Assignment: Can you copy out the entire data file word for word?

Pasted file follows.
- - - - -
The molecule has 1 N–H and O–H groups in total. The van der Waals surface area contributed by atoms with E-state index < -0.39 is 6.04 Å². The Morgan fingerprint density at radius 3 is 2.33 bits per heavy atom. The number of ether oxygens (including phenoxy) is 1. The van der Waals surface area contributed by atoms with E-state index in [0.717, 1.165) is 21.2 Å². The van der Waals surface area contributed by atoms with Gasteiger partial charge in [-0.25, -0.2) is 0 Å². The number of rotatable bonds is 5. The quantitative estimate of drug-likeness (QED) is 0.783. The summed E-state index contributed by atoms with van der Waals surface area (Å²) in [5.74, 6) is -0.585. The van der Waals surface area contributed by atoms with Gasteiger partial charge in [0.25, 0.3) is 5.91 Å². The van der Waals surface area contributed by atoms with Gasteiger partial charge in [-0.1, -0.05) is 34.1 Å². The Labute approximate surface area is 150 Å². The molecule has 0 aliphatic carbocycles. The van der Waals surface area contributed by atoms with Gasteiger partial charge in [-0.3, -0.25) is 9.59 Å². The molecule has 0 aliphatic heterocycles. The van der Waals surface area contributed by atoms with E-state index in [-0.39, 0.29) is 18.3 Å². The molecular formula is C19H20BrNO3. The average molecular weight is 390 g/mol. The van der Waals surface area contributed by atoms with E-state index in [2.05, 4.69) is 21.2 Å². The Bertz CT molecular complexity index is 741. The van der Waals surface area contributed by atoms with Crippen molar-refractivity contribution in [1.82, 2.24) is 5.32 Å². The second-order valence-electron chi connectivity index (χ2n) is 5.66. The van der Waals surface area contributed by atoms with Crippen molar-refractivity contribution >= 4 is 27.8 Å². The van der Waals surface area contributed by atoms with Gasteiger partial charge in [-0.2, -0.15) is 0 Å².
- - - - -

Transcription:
The molecule has 1 N–H and O–H groups in total. The van der Waals surface area contributed by atoms with E-state index < -0.39 is 6.04 Å². The Morgan fingerprint density at radius 3 is 2.33 bits per heavy atom. The number of ether oxygens (including phenoxy) is 1. The van der Waals surface area contributed by atoms with E-state index in [0.717, 1.165) is 21.2 Å². The van der Waals surface area contributed by atoms with Gasteiger partial charge in [-0.25, -0.2) is 0 Å². The number of rotatable bonds is 5. The quantitative estimate of drug-likeness (QED) is 0.783. The summed E-state index contributed by atoms with van der Waals surface area (Å²) in [5.74, 6) is -0.585. The van der Waals surface area contributed by atoms with Gasteiger partial charge in [0.25, 0.3) is 5.91 Å². The van der Waals surface area contributed by atoms with Gasteiger partial charge in [-0.1, -0.05) is 34.1 Å². The Labute approximate surface area is 150 Å². The molecule has 0 aliphatic carbocycles. The van der Waals surface area contributed by atoms with Gasteiger partial charge in [-0.3, -0.25) is 9.59 Å². The molecule has 0 aliphatic heterocycles. The van der Waals surface area contributed by atoms with E-state index in [-0.39, 0.29) is 18.3 Å². The molecular formula is C19H20BrNO3. The average molecular weight is 390 g/mol. The van der Waals surface area contributed by atoms with E-state index in [2.05, 4.69) is 21.2 Å². The Bertz CT molecular complexity index is 741. The van der Waals surface area contributed by atoms with Crippen molar-refractivity contribution in [1.82, 2.24) is 5.32 Å². The second-order valence-electron chi connectivity index (χ2n) is 5.66. The van der Waals surface area contributed by atoms with Crippen molar-refractivity contribution >= 4 is 27.8 Å². The van der Waals surface area contributed by atoms with Gasteiger partial charge in [-0.2, -0.15) is 0 Å².